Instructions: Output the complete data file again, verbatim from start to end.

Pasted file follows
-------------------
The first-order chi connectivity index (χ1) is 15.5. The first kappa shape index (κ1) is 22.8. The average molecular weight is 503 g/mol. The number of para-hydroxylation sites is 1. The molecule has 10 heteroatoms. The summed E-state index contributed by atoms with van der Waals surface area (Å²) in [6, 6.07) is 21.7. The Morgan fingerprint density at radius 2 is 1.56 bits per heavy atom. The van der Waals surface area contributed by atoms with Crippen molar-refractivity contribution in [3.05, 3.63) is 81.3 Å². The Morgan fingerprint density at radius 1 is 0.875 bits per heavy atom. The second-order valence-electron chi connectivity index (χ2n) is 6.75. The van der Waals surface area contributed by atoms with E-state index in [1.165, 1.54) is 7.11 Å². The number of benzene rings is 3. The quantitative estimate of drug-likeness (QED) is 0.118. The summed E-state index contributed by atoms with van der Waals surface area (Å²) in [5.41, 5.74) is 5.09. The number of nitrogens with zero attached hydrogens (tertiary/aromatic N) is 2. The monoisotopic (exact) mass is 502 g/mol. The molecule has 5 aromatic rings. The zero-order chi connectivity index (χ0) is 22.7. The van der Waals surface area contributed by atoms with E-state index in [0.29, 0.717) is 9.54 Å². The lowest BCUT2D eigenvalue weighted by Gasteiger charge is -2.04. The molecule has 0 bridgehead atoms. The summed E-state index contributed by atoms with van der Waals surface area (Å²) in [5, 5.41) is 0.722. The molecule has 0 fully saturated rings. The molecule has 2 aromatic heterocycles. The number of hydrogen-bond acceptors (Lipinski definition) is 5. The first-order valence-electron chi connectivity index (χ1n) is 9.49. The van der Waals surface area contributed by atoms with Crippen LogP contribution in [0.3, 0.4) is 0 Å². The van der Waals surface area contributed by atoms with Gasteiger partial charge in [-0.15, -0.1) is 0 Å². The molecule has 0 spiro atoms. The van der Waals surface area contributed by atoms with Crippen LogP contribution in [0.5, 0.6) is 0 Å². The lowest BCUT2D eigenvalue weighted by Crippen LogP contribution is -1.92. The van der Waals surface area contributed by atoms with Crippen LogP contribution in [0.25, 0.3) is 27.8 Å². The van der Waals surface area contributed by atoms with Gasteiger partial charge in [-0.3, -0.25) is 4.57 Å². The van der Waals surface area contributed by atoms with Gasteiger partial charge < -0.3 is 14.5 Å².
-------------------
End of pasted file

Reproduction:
The first-order chi connectivity index (χ1) is 15.5. The first kappa shape index (κ1) is 22.8. The average molecular weight is 503 g/mol. The number of para-hydroxylation sites is 1. The molecule has 10 heteroatoms. The summed E-state index contributed by atoms with van der Waals surface area (Å²) in [6, 6.07) is 21.7. The Morgan fingerprint density at radius 2 is 1.56 bits per heavy atom. The van der Waals surface area contributed by atoms with Crippen molar-refractivity contribution in [3.05, 3.63) is 81.3 Å². The Morgan fingerprint density at radius 1 is 0.875 bits per heavy atom. The second-order valence-electron chi connectivity index (χ2n) is 6.75. The van der Waals surface area contributed by atoms with E-state index in [1.165, 1.54) is 7.11 Å². The number of benzene rings is 3. The quantitative estimate of drug-likeness (QED) is 0.118. The summed E-state index contributed by atoms with van der Waals surface area (Å²) in [5.41, 5.74) is 5.09. The number of nitrogens with zero attached hydrogens (tertiary/aromatic N) is 2. The monoisotopic (exact) mass is 502 g/mol. The molecule has 5 aromatic rings. The zero-order chi connectivity index (χ0) is 22.7. The van der Waals surface area contributed by atoms with E-state index in [0.29, 0.717) is 9.54 Å². The lowest BCUT2D eigenvalue weighted by Gasteiger charge is -2.04. The molecule has 0 bridgehead atoms. The summed E-state index contributed by atoms with van der Waals surface area (Å²) in [5, 5.41) is 0.722. The molecule has 0 fully saturated rings. The molecule has 2 aromatic heterocycles. The number of hydrogen-bond acceptors (Lipinski definition) is 5. The first-order valence-electron chi connectivity index (χ1n) is 9.49. The van der Waals surface area contributed by atoms with Crippen LogP contribution in [0.3, 0.4) is 0 Å². The van der Waals surface area contributed by atoms with Gasteiger partial charge in [-0.15, -0.1) is 0 Å². The molecule has 0 spiro atoms. The van der Waals surface area contributed by atoms with Crippen LogP contribution in [0.5, 0.6) is 0 Å². The lowest BCUT2D eigenvalue weighted by Crippen LogP contribution is -1.92. The van der Waals surface area contributed by atoms with Crippen LogP contribution in [0.25, 0.3) is 27.8 Å². The van der Waals surface area contributed by atoms with Gasteiger partial charge in [-0.3, -0.25) is 4.57 Å². The van der Waals surface area contributed by atoms with Gasteiger partial charge < -0.3 is 14.5 Å².